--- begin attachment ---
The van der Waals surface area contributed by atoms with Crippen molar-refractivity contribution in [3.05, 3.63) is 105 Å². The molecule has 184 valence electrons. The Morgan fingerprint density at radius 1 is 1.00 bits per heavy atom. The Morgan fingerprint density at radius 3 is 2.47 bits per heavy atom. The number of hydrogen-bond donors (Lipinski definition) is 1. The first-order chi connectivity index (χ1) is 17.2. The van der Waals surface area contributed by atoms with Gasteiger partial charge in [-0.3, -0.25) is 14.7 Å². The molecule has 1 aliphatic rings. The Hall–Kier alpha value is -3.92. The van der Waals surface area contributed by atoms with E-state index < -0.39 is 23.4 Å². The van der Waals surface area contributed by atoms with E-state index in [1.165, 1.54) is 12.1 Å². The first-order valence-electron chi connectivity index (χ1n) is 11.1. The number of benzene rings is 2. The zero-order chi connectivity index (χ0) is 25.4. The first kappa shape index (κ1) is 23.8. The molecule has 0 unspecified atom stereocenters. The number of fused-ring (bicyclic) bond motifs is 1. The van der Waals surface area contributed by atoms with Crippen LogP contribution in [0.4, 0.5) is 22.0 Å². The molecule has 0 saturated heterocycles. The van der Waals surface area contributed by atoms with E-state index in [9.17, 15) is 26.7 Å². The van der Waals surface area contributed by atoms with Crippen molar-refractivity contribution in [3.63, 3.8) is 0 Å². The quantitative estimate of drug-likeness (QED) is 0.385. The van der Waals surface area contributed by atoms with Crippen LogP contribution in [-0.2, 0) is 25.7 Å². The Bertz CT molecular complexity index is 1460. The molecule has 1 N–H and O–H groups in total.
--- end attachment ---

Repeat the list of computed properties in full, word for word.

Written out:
The van der Waals surface area contributed by atoms with Crippen molar-refractivity contribution in [3.05, 3.63) is 105 Å². The molecule has 184 valence electrons. The Morgan fingerprint density at radius 1 is 1.00 bits per heavy atom. The Morgan fingerprint density at radius 3 is 2.47 bits per heavy atom. The number of hydrogen-bond donors (Lipinski definition) is 1. The first-order chi connectivity index (χ1) is 17.2. The van der Waals surface area contributed by atoms with Gasteiger partial charge in [-0.3, -0.25) is 14.7 Å². The molecule has 1 aliphatic rings. The Hall–Kier alpha value is -3.92. The van der Waals surface area contributed by atoms with E-state index < -0.39 is 23.4 Å². The van der Waals surface area contributed by atoms with E-state index in [1.165, 1.54) is 12.1 Å². The first-order valence-electron chi connectivity index (χ1n) is 11.1. The number of benzene rings is 2. The zero-order chi connectivity index (χ0) is 25.4. The first kappa shape index (κ1) is 23.8. The molecule has 0 unspecified atom stereocenters. The number of fused-ring (bicyclic) bond motifs is 1. The van der Waals surface area contributed by atoms with Crippen LogP contribution in [0.4, 0.5) is 22.0 Å². The molecule has 0 saturated heterocycles. The van der Waals surface area contributed by atoms with E-state index in [9.17, 15) is 26.7 Å². The van der Waals surface area contributed by atoms with Crippen molar-refractivity contribution in [3.63, 3.8) is 0 Å². The quantitative estimate of drug-likeness (QED) is 0.385. The van der Waals surface area contributed by atoms with Crippen LogP contribution in [-0.2, 0) is 25.7 Å². The Bertz CT molecular complexity index is 1460. The molecule has 1 N–H and O–H groups in total.